- The best recruiting allows people to say no.
There’s a fine line between recruitment and manipulation, between challenging people and controlling people, between inspiring people and making them feel guilty. We must always remember that the gospel is all about grace. Guilt is not the good news. This fine line has to do with recognizing the boundary between you and me. I can only invite; you can accept or decline. If you aren’t free to accept or to decline, it’s not an invitation, it’s slavery.
- The best recruiting honors people’s time.
We have a slogan at my church: One person, one job. In case you haven’t noticed, people are busy these days. What’s worse, some people who volunteered their time in the past have been taken advantage of. They volunteered to do a little, and the leadership demanded more. The leaders wouldn’t honor their no, so now they are reluctant to do anything at all.
- The best recruiting utilizes all the time that people have.
At times one person can handle the work of 10. Let that happen. Maybe someone retired early with a full salary and benefits and has years of health and vitality to use for God. We need to involve that person in the work. We need to show people in situations like this how they can spend their lives advancing God’s kingdom instead of hitting a little white ball around a golf course. We need to offer these people part-time jobs at the church, pay them a dollar a year, designate them associate pastors, and put their names on the church stationery. People will do for God what they would never do for money.
- The best recruiting cares for the worker and for the work.
As in many areas of life, balance is everything. We should care enough to follow Jesus’ example of valuing the worker and the work. In a sense, this is what the fight between Paul and Barnabas was all about (Acts 15:36-40). Paul argued that the work was too important to entrust to John Mark, a quitter. Barnabas, however, believed that John Mark mattered to God, that there was grace, and that John Mark needed someone to believe in him. Paul argued for the importance of the work, Barnabas for the importance of the worker. Both were half right.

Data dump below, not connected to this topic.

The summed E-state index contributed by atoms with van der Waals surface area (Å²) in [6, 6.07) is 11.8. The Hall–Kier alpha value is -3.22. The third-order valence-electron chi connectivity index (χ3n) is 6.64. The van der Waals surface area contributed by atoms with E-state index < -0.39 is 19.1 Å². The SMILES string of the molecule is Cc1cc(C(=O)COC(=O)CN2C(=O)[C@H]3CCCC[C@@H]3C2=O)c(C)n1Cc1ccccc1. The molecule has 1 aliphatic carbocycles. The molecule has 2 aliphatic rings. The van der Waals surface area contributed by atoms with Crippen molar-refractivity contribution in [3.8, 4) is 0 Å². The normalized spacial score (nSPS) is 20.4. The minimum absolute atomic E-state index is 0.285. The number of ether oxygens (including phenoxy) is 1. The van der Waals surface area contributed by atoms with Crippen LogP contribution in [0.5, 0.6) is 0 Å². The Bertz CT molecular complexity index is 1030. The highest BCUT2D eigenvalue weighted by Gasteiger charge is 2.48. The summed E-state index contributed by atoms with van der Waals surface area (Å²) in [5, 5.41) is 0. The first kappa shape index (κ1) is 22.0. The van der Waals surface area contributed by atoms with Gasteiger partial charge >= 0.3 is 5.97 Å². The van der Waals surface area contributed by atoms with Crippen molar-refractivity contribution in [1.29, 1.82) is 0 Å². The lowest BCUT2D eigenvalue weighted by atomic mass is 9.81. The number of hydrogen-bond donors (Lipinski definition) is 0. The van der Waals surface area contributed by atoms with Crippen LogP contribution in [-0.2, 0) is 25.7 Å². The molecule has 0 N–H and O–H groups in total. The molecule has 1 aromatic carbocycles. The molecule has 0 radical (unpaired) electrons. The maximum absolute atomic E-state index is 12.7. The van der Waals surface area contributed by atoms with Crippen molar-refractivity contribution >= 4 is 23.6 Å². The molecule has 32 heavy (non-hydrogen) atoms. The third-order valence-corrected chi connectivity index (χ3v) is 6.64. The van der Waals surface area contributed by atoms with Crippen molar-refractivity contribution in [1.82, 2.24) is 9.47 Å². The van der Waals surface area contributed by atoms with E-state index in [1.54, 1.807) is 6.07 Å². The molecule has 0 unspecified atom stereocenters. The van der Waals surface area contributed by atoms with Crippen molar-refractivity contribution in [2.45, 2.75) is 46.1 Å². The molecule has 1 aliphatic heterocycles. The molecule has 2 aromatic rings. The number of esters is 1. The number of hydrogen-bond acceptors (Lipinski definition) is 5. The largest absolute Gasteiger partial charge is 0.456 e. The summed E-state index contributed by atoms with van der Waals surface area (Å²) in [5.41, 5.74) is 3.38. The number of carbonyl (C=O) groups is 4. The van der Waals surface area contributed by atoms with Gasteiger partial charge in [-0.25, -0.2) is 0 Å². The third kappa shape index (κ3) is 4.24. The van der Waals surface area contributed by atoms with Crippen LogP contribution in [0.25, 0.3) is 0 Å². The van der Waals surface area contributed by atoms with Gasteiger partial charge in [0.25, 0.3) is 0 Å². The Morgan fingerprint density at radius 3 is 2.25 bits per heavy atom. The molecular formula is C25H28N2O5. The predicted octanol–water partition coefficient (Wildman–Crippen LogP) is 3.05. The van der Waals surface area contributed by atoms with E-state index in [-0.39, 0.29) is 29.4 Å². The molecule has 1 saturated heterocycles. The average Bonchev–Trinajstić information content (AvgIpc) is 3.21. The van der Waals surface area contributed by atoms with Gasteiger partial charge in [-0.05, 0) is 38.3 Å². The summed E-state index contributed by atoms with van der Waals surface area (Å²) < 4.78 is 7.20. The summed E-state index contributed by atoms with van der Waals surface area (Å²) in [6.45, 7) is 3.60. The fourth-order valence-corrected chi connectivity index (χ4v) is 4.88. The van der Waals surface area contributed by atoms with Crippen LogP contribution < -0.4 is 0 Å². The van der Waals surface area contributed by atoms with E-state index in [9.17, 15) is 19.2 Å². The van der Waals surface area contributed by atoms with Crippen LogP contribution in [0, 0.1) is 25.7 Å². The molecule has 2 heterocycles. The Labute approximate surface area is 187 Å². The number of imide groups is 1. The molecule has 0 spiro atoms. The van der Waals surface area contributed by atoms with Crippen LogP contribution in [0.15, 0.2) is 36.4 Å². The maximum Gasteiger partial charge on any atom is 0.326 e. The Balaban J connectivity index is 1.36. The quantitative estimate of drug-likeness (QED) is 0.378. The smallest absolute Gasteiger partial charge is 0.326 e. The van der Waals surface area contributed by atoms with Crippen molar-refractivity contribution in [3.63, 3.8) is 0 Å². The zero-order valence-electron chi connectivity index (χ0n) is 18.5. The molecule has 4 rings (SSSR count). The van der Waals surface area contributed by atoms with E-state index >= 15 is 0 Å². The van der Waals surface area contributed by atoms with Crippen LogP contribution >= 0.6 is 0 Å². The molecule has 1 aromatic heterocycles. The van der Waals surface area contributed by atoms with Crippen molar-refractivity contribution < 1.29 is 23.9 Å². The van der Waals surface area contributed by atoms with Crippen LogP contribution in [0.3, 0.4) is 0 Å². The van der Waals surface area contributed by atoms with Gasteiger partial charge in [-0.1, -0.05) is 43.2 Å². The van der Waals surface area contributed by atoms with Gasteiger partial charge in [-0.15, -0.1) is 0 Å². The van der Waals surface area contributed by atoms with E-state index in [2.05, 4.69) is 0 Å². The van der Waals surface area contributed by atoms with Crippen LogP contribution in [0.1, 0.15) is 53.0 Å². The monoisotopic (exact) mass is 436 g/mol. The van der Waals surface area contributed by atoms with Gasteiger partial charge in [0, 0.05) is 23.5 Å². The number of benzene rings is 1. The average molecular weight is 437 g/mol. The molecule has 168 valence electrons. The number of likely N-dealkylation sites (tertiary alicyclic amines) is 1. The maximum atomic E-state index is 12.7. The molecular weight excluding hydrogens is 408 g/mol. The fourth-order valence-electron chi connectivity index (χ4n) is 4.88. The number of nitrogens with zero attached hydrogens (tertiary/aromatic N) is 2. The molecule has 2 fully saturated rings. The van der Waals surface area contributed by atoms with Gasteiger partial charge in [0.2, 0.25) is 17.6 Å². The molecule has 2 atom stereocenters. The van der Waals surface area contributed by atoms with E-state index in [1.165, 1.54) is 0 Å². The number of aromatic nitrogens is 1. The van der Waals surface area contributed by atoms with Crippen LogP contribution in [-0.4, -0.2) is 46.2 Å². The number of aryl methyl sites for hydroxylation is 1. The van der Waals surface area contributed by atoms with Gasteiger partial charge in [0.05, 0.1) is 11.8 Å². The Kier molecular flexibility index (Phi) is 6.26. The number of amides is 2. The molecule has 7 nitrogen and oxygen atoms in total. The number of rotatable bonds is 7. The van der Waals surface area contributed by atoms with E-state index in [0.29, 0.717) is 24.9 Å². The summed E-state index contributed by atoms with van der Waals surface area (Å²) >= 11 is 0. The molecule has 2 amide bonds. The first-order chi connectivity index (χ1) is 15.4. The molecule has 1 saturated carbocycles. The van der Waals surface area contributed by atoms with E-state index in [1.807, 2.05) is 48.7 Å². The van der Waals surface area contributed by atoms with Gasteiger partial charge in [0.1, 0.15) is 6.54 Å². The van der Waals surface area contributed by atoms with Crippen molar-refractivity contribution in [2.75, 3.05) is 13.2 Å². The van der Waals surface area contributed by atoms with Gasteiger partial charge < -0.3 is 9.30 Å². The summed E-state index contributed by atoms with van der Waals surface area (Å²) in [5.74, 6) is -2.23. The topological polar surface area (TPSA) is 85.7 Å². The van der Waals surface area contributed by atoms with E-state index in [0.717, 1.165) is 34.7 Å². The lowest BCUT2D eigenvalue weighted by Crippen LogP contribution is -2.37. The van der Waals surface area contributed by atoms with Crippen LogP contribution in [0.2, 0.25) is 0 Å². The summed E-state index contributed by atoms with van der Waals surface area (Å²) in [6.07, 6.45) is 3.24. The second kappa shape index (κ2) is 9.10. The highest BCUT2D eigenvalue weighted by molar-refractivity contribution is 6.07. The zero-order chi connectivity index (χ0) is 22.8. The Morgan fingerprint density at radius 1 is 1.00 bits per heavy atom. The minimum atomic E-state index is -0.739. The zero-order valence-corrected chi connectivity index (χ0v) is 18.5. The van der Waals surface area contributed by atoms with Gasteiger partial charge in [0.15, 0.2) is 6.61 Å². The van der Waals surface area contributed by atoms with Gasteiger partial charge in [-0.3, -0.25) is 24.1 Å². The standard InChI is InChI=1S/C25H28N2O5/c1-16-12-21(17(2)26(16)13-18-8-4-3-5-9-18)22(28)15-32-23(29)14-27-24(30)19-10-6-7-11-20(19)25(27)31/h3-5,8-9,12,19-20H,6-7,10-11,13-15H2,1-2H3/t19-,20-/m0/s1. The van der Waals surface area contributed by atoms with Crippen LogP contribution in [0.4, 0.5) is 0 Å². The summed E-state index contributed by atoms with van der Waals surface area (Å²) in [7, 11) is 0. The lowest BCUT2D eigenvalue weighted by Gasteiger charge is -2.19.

- The best recruiting shows people how.
No one wants to fail. If you ask people to help, be prepared to show them exactly what’s needed. Moreover, be ready to give continual feedback—especially positive feedback—all along the way. Catch someone doing something right and brag to high heaven about it. People need far more carrots than sticks. So dole out corrections in small dosages.
Here’s a simple training process that incorporates all these principles: (1) Let them watch you, (2) work together, (3) watch them, and (4) let them work on their own.
This four-step process is considerably more work than simply telling people what to do. It’s also about a million times more effective. In most cases, it is the difference between success and failure.
- The best recruiting pays attention to new recruits but the people already working.
- The best recruiting recruits to a team.
It recognizes that each individual is wired differently and allows each person to express that uniqueness in ministry. Effective recruiting recognizes, in addition to spiritual gifts, a person’s temperament, background, and passion. Rick Warren, pastor of Saddleback Valley Community Church, uses a five-part acrostic to help place his people in ministry: Spiritual gifts, Heart, Abilities, Personality, Experiences. Rick’s church places people into ministry according to how God has SHAPE’d them. We ought to do the same.
It takes only a little energy to encourage someone to stay in ministry. It takes far more energy to recruit someone new. So we need to constantly say thank you to the people on our team.
There’s far too much thought of individual effort in ministry. Ministry at its best is done in teams. ÿ
Adapted from You Can Double Your Class in Two Years or Less (Group Publishing, Inc) by Josh Hunt
This article is excerpted from: Group Magazine